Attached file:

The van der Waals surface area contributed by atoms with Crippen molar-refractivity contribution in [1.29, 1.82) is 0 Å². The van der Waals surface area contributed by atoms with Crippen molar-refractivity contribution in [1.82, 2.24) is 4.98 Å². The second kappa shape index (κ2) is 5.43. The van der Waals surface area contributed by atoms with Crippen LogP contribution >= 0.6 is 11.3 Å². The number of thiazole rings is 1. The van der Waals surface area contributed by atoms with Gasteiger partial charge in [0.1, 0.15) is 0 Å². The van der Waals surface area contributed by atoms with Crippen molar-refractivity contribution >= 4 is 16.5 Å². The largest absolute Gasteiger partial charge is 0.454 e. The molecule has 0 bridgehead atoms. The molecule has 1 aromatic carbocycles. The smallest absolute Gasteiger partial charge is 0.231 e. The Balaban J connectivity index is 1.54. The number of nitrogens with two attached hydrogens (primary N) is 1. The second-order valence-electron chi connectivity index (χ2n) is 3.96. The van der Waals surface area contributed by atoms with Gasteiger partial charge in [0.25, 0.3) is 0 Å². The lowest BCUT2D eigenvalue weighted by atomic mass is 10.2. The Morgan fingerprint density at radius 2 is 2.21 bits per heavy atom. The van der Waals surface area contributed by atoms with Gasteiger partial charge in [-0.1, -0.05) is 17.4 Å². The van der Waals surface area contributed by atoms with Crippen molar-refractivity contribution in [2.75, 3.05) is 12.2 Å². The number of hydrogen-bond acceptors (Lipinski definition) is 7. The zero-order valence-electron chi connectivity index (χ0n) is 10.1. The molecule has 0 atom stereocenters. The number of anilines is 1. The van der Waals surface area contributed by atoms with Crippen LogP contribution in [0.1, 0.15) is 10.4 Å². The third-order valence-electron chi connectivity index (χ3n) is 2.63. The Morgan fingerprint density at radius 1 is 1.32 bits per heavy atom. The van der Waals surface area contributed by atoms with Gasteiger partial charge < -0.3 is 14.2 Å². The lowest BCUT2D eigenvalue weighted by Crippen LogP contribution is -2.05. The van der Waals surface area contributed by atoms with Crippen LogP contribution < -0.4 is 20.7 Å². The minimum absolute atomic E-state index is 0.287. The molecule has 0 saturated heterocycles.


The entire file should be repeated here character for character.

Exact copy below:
The van der Waals surface area contributed by atoms with Crippen molar-refractivity contribution in [1.29, 1.82) is 0 Å². The van der Waals surface area contributed by atoms with Crippen molar-refractivity contribution in [1.82, 2.24) is 4.98 Å². The second kappa shape index (κ2) is 5.43. The van der Waals surface area contributed by atoms with Crippen LogP contribution >= 0.6 is 11.3 Å². The number of thiazole rings is 1. The van der Waals surface area contributed by atoms with Gasteiger partial charge in [0.1, 0.15) is 0 Å². The van der Waals surface area contributed by atoms with Crippen molar-refractivity contribution >= 4 is 16.5 Å². The largest absolute Gasteiger partial charge is 0.454 e. The molecule has 0 bridgehead atoms. The molecule has 1 aromatic carbocycles. The smallest absolute Gasteiger partial charge is 0.231 e. The Balaban J connectivity index is 1.54. The number of nitrogens with two attached hydrogens (primary N) is 1. The second-order valence-electron chi connectivity index (χ2n) is 3.96. The van der Waals surface area contributed by atoms with Gasteiger partial charge in [0.25, 0.3) is 0 Å². The lowest BCUT2D eigenvalue weighted by atomic mass is 10.2. The Morgan fingerprint density at radius 2 is 2.21 bits per heavy atom. The van der Waals surface area contributed by atoms with Gasteiger partial charge in [-0.1, -0.05) is 17.4 Å². The van der Waals surface area contributed by atoms with Crippen molar-refractivity contribution in [2.75, 3.05) is 12.2 Å². The number of hydrogen-bond acceptors (Lipinski definition) is 7. The zero-order valence-electron chi connectivity index (χ0n) is 10.1. The molecule has 0 atom stereocenters. The number of anilines is 1. The van der Waals surface area contributed by atoms with Crippen LogP contribution in [0.1, 0.15) is 10.4 Å². The third-order valence-electron chi connectivity index (χ3n) is 2.63. The Morgan fingerprint density at radius 1 is 1.32 bits per heavy atom. The van der Waals surface area contributed by atoms with Gasteiger partial charge < -0.3 is 14.2 Å². The lowest BCUT2D eigenvalue weighted by Crippen LogP contribution is -2.05. The van der Waals surface area contributed by atoms with Crippen LogP contribution < -0.4 is 20.7 Å². The minimum absolute atomic E-state index is 0.287. The molecule has 0 saturated heterocycles.